Urban Victory Gardens

Food Security is a hot topic in South Africa. Millions of people in Africa’s largest economy go hungry each day. But it need not be like this. Why can’t we all simply dig up a bit of lawn, and plant our own veggies? Turn off the TV for an hour, get into the sunlight, and get ready for spring and summer!!

I just found this fantastic article on www.naturalnews.com ! That was after discovering that some city officials are enforcing a no-vegetable growing policy in front gardens in Canada and the US[1]. How unbelievably bizarre?!

During World Wars I and II, private citizens were encouraged to plant Victory gardens in an effort to support the war effort and take the strain off the food industry, providing more food for citizens living at home. Little gardens popped up all over the country and they were called Victory gardens because people envisioned a victorious end to strife, sadness and hardship. Victory gardens in the U.S. produced a staggering 40% of the food supply. The Victory garden campaign resulted in 5 million gardens tended by over 20 million Americans, providing over $1.2 billion in food by the end of WWII.

Victory gardens were planted on every available plot of land — whether postage-stamp sized or covering several acres. The gardening campaign took the country by storm, with people being empowered by raising their own fresh, organic (because there wasn’t anything else back then) fruits and vegetables; coupled with the hope of victory over adversity and better times to come.

The war on food security we fight daily here in South Africa is a real indictment on the ability of every one of us to feed ourselves. We have become reliant on supermarkets, large corporate and major multi-nationals. We don’t harvest our own seeds, make our own fertilisers (formerly known as good old compost), and have become convinced that micro-waved TV dinners and fast-food are good for us. Why is it that every major city in the world has a Leukaemia ward for children? What are we feeding ourselves?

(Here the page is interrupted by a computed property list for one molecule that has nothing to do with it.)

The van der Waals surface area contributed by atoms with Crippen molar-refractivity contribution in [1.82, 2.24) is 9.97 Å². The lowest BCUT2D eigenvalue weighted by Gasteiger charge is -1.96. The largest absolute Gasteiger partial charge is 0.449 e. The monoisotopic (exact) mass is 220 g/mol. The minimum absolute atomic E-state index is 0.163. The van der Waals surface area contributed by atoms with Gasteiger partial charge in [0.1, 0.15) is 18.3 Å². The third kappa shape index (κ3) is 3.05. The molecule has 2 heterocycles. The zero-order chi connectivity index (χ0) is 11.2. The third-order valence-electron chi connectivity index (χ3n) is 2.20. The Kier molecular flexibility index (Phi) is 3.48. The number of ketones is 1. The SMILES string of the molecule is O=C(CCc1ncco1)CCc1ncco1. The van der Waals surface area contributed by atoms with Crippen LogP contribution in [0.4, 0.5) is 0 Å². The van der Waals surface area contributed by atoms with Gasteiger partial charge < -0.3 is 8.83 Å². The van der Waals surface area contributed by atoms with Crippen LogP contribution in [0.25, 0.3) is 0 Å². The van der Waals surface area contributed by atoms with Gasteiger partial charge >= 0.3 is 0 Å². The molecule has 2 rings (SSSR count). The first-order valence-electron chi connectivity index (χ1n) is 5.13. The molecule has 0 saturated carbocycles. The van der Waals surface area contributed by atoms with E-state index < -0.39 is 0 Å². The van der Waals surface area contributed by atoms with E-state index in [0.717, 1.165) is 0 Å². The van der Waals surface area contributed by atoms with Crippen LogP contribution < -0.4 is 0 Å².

Recently, a renewed interest in creating organic home vegetable gardens has arisen in the U.S., especially with the advent of genetically modified (GM) seeds and foods taking over shelves in grocery stores across the country. Gardens of all kinds are sprouting and flourishing in containers, on backyard fences, on decks, pallets and even in the earth. Many of the new gardens are being grown with organic, heirloom seeds to avoid the suspicious pitfalls of GM seeds. Creative methods of watering and fertilizing complement new garden ideas.

What’s all the excitement about? The concept of victory over adversity in an economy that has broken millions of citizens and torn apart age-old communities still straining with the burden of war has again reared its hopeful head from under the trash heap of discarded junk food and processed packages of chemicals and crap.

Isn’t that what we are facing here in South Africa, in our own cities of Pietermaritzburg, Durban, Cape Town, Joburg? Aren’t we being torn apart by graft, corruption, poverty and inequality?

Backyard gardens promise natural foods that fortify and nurture the body and the earth; along with the freedom to choose what to plant and what to eat — offering a new version of an old way of living.

It doesn’t take much to plant seeds in your garden. It’s your right to choose what you put on your dining table and in your mouth, Plant a Victory garden and occupy your vegetable patch with earthly delights — big or small. Add real fruits and vegetables to your diet and put health back into your life.

African Conservation Trust has a vision of a million gardeners growing vegetables for themselves and their communities, linked into a database webcloud so that markets can have data on the supply. The GIGIBITE GARDENS PROJECT. More to follow…

Learn more: http://www.naturalnews.com/035834_victory_garden_vegetables_war.html#ixzz23alImsiU